A hundred years ago, there were only two two-storey houses on Worthing seafront between Heene Terrace and Splash Point.
Today, one survives – the former Coastguard House, to the west of Claydon Court and the old Lifeboat House.
The other is the main focus of this article.
The house in question – Parade Lodge, 49 in the old numbering of Marine Parade, and 80 in the numbering that applied from 1880 onwards – was owned for many years by a man called Thomas Banting, who was a notable and perhaps rather eccentric figure in 19th-century Worthing.
Nosing around the internet for information about Banting, I discovered that he was sufficiently well-known for the Eureka Herald – of Eureka, Kansas, USA – to report in its issue of August 20, 1874, that “the obese and celebrated Mr. Thomas Banting” had left a large sum of money “for building a convalescent home at Worthing”.
The word “obese” amused me, for when I was young, “banting” was in everyday use to describe a determined effort to use weight.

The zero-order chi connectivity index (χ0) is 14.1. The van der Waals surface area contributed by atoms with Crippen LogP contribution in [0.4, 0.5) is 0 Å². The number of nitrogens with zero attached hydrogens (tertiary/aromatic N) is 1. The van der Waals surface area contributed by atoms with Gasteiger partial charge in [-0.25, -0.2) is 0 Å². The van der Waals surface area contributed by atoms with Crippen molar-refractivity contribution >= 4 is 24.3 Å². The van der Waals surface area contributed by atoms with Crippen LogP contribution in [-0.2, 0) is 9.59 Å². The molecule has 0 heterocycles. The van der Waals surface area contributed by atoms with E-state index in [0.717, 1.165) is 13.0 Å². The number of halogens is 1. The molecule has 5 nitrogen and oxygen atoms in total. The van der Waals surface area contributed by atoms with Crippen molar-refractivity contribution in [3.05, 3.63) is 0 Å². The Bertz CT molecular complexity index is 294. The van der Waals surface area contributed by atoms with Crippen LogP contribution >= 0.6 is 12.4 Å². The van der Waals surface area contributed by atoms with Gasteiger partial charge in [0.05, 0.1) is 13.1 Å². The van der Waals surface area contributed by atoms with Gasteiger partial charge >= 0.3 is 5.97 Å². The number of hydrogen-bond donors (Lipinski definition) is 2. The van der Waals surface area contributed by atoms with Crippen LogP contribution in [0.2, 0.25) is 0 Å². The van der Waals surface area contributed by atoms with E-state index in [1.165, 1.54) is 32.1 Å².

I was therefore intending to observe, in my chucklesome way, that Thomas was evidently Banting by name, but not by nature.
However I first wanted to check that “banting” meant exactly what I thought it did – and I was astonished by what I found in my dictionary.
I had expected to discover that the word was originally a verb, “to bant”, perhaps Anglo-Saxon in origin.
Not so. The word “banting” owes its existence to one William Banting.
A visit to the www.bantingfamilyhistory.com website provided the fascinating information that this William Banting (1796-1878) was the elder brother of our Thomas (1799-1874).
The Banting family business was the most famous firm of undertakers in Britain for most of the 19th century and for the early part of the 20th.
Banting’s conducted the funerals of – among other notable personages – King George III, King George IV, the Duke of Wellington, Prince Albert, Queen Victoria and King Edward VII.
In due course, William took over the family business from his father – Thomas senior – and continued to live in London with his family; while Thomas junior at some point moved to Worthing.
The Banting Diet
William Banting was enormously overweight – and was determined to do something about it.
His doctor advised changes to his diet, and William followed this advice, initially with mixed results – but he then found a diet that achieved the desired effect.
Banting wanted to share his success with others, and in 1863 he wrote a booklet called ‘Letter on Corpulence, Addressed to the Public’, which set out his diet plan – which consisted of four meals a day, avoiding sugar, starch, milk and butter.